Thursdays are similar to Wednesdays except you move on to things like Redzone and more situational football. I'll try and eat my carbs around my main training days. I tend to be slightly rotund if I'm not careful, so, I try and watch what I eat. I put on a lot of muscle very quickly and for my position I don't want to be much heavier than I am at the moment. In the season I do a lot of Yoga, about 4 times a week, to make sure I'm loose. During training days I'll be squatting and standing all day, every day so my hips can get quite tight. I'm also constantly sprinting, so my hamstrings need to be nice and loose to be able to perform. As far nutrition goes, in my first year here it did take some adjustment from an English diet to an American diet. I came from rugby where I worked with a nutritionist for 4 years and I never carried an extra pound of fat because it wasn't needed. I've tried to carry the same ethos while I'm here so I'm as lean and efficient as possible.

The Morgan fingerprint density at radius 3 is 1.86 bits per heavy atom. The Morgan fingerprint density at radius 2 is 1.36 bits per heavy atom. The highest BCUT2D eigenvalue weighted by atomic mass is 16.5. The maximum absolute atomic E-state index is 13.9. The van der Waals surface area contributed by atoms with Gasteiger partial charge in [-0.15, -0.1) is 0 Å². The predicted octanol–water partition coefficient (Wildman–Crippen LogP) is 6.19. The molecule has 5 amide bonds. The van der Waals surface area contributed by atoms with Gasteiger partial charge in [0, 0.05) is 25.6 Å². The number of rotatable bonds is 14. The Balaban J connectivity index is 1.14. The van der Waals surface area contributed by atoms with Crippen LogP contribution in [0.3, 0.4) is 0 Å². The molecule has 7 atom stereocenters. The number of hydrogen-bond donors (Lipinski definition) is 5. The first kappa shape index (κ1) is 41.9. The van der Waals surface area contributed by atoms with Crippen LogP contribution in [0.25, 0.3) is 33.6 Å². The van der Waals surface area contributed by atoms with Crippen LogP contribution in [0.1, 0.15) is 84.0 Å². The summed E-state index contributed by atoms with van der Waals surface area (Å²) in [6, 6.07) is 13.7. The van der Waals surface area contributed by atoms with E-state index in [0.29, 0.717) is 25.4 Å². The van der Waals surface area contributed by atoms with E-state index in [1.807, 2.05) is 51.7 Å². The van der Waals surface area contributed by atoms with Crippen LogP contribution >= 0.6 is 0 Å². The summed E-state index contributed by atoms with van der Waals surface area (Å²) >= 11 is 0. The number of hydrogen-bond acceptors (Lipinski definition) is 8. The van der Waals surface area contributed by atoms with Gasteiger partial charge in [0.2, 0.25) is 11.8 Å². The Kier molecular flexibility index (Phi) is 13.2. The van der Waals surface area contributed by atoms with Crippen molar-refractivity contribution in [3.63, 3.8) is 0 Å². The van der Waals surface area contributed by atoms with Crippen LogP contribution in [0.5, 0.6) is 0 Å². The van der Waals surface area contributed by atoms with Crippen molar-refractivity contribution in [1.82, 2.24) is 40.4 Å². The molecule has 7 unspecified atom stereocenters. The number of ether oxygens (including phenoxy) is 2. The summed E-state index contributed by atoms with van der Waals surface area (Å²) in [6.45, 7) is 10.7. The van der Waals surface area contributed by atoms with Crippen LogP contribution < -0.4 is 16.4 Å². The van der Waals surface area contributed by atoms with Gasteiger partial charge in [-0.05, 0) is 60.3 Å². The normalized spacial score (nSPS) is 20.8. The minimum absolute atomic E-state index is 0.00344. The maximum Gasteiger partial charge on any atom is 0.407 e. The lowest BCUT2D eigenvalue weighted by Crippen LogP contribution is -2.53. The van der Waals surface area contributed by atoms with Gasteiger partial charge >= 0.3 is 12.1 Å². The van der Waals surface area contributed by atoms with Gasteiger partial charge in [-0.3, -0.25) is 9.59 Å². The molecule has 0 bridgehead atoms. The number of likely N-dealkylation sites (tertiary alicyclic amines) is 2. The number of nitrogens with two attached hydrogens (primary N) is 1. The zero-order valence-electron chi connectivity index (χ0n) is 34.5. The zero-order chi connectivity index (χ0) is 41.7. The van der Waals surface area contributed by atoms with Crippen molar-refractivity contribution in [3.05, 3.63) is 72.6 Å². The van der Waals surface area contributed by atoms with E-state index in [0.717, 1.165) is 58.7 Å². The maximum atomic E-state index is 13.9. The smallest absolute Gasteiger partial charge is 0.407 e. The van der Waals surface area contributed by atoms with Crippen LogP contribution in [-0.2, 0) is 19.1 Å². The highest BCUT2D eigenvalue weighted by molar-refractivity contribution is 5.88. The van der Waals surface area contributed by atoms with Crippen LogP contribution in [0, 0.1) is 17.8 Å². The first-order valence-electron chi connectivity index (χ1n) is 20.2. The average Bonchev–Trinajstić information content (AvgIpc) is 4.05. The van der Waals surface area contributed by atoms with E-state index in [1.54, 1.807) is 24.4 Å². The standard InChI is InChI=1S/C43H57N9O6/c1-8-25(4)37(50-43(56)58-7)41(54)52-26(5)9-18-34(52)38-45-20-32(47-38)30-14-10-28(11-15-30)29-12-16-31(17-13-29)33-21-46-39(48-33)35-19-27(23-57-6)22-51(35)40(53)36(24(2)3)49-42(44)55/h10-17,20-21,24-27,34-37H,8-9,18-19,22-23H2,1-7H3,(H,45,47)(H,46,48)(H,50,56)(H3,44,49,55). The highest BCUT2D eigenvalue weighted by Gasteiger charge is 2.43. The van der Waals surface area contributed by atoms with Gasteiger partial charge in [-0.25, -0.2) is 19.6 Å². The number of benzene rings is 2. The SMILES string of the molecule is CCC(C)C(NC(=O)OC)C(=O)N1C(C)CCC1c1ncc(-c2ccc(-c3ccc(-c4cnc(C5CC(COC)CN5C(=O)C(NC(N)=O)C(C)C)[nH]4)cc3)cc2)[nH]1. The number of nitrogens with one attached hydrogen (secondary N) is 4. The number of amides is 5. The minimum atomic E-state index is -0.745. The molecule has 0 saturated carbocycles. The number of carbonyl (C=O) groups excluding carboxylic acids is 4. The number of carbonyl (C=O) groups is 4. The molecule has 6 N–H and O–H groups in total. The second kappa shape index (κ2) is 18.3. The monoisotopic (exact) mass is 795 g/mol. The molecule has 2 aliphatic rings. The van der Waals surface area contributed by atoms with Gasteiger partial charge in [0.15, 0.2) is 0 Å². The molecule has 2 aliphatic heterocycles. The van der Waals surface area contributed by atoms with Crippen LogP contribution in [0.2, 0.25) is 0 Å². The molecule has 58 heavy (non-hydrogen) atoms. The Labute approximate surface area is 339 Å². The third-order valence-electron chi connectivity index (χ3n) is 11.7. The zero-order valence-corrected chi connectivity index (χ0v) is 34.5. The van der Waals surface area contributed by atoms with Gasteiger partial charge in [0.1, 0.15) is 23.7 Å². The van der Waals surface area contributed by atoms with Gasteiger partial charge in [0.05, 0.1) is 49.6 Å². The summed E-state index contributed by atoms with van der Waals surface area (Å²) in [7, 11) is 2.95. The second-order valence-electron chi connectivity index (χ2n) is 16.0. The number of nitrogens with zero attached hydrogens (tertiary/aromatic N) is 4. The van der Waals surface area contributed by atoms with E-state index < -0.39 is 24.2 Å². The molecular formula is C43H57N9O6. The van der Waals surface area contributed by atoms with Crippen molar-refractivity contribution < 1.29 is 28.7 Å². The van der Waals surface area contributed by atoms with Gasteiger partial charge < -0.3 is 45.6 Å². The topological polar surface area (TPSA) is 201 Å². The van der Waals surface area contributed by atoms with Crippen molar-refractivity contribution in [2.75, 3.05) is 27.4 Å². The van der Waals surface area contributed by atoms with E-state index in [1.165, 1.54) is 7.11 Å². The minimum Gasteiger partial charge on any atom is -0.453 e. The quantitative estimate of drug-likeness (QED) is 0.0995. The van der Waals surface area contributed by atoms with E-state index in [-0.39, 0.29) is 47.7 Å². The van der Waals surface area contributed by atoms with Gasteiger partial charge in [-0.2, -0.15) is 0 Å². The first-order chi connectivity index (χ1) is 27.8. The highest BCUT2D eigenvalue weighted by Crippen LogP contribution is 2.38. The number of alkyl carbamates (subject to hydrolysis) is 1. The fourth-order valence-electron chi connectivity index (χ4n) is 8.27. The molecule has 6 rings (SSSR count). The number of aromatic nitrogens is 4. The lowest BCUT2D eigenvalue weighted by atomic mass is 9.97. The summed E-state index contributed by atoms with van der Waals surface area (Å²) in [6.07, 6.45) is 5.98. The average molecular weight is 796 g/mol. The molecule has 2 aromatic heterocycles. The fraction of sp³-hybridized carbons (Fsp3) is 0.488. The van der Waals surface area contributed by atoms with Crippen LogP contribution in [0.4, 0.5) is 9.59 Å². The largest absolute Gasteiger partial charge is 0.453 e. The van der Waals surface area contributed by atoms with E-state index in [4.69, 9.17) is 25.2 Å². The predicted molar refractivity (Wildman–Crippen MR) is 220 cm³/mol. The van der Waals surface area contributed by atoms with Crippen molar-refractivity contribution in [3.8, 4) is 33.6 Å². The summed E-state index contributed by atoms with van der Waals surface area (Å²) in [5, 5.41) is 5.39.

We call them 'fast Friday' because we're on the field a lot earlier, normally 10.45am and then we're off the field by midday. This is like a rehearsal for the game and we're making sure everything is crisp for the weekend. The level of proficiency and the athletes that you are going up against in the NFL is unrivalled. Even within rugby there is nothing like it. You never have a guaranteed job, it's week to week so you are expected to perform at every single practice and you never know if it's going to be your last. That's a very different mindset to most other sports. It can be tough but I'm very lucky because I have a lot of resources at my disposal. I have mental coaching and I do a lot of meditation as well just to get some space in my brain. I do ten minutes in the morning to prime myself for the day and I also do it at night. I found it quite stressful when I first arrived. I remember going straight to a meeting at 8pm. I got given a stack of 100 plays to learn for the next morning. I went back to my hotel and I remember looking at it like it was gibberish. The next day I was straight into a huddle, listening to a snap count for the first time. It was another language to me. With mental coaching, I've been able to nail it down to a science and routine. I've also learnt that I need to reset. With rugby you're always going so you don't have time to think about the mistakes that you make. However, in American football you have that pause at the end of a play, where you potentially have time to think 'oh that was terrible'. You can be really hard on yourself. Now I'm able to reset really quickly so I forget the last rep. Learn your lesson within four or five seconds and then move on. I've learnt a lot about myself in this whole process, mentally and emotionally. Last year I was going up against TJ and Bud having never played before and I was getting the run around. It's not happening now and I'm taking a lot of confidence from that. I feel very accepted here. I no longer consider myself a rugby player, I consider myself a football player.